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Corn+Soybean Digest

Growers Dive Into Marketing Pools

December 2003 cotton futures have pushed toward the 60¢/lb or higher range recently, roughly one-third over what was seen two years ago. But with the virtual price guarantees offered in the new Farm Bill, some growers may be complacent about early pricing — or short on the time needed to determine when to make marketing moves.

“That is the reason I choose to work with a marketing pool,” says grower-ginner Wayne Tritt of Brownsville, TN. “I use its information and expertise to get my crop marketed in a more timely manner, whether it's with futures, options or mill contracts. The pool is in a better position to know than I am.”

Jason Sides, who farms with his father Harold and brother Brandon, near Dawn, TX, adds that, time and again, “marketing pools kick our butts when we try to market on our own.”

Tritt and Sides are like thousands of other growers who use marketing association pools to hopefully obtain a better price.

“We've seen a tremendous growth in the use of cotton marketing pools,” says Don Shurley, University of Georgia extension economist in Tifton. “The major growth has been in the past four or five years. More than one-third of our acreage is in one pool or another.”

Among the major marketing pools are Staple Cotton Cooperative Association, Greenwood, MS, and Plains Cotton Cooperative Association, Lubbock, TX. Both serve growers over a wide area. There are also smaller, yet ever-popular pools like the one used by Tritt: Beltwide Cotton Cooperative, headquartered in Montgomery, AL, and regional pools, like Sides' marketing arm, Windstar, Inc. in Edmonson, TX.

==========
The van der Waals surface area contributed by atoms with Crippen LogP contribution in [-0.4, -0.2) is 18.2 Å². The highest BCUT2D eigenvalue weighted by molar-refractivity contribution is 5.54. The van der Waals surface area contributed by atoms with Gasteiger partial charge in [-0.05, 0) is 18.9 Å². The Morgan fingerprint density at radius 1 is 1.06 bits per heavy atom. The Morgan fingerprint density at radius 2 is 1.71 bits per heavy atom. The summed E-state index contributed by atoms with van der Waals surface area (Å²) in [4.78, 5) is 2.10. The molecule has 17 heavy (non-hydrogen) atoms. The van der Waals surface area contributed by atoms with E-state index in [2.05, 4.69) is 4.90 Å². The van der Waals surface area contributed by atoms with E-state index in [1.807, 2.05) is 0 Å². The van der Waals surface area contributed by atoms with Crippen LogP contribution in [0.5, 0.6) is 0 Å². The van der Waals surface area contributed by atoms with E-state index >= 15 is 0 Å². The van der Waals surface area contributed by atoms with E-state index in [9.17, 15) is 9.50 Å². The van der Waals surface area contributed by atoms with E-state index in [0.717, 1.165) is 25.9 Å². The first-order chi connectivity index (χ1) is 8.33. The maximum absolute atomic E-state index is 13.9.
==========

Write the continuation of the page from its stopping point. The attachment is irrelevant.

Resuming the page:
Tritt was among growers who helped bring a pool to his region in northwestern Tennessee. Formed in 1997, Beltwide has two pools in Texas, one in Tennessee and one for other southeastern states. Tritt saw the need for better marketing opportunities when Freedom to Farm forced growers to become more astute marketers.

“We needed a better way of marketing our crop,” says Tritt, who farms about 500 cotton acres. “We had worked with Weil Brothers-Cotton, Inc., (a 120-year-old international cotton merchant), which proposed a marketing pool for Tennessee. That pool became Beltwide. So far, it's been a good working relationship for us.”

What worries Tritt, however, is that he may miss an opportunity to capture additional cents per pound for his cotton. His yields run about 700 lbs of lint per acre. Under the new farm program, growers can receive counter-cyclical payments (CCP). With prices below the 52¢ loan rate, that amounts to 12-14¢ using the USDA Farm Service Agency formula of basing the CCP on the 72¢ target price, minus a 6¢ direct payment, minus the loan rate.

But if December 2003 futures prices push 60¢ or higher, and if the price remains high for months at a time, that CCP could be reduced or even lost. A grower's overall price would likely remain virtually the same because of the higher cash price. But that would-be-lost CCP could also be captured if the right triggers are pulled.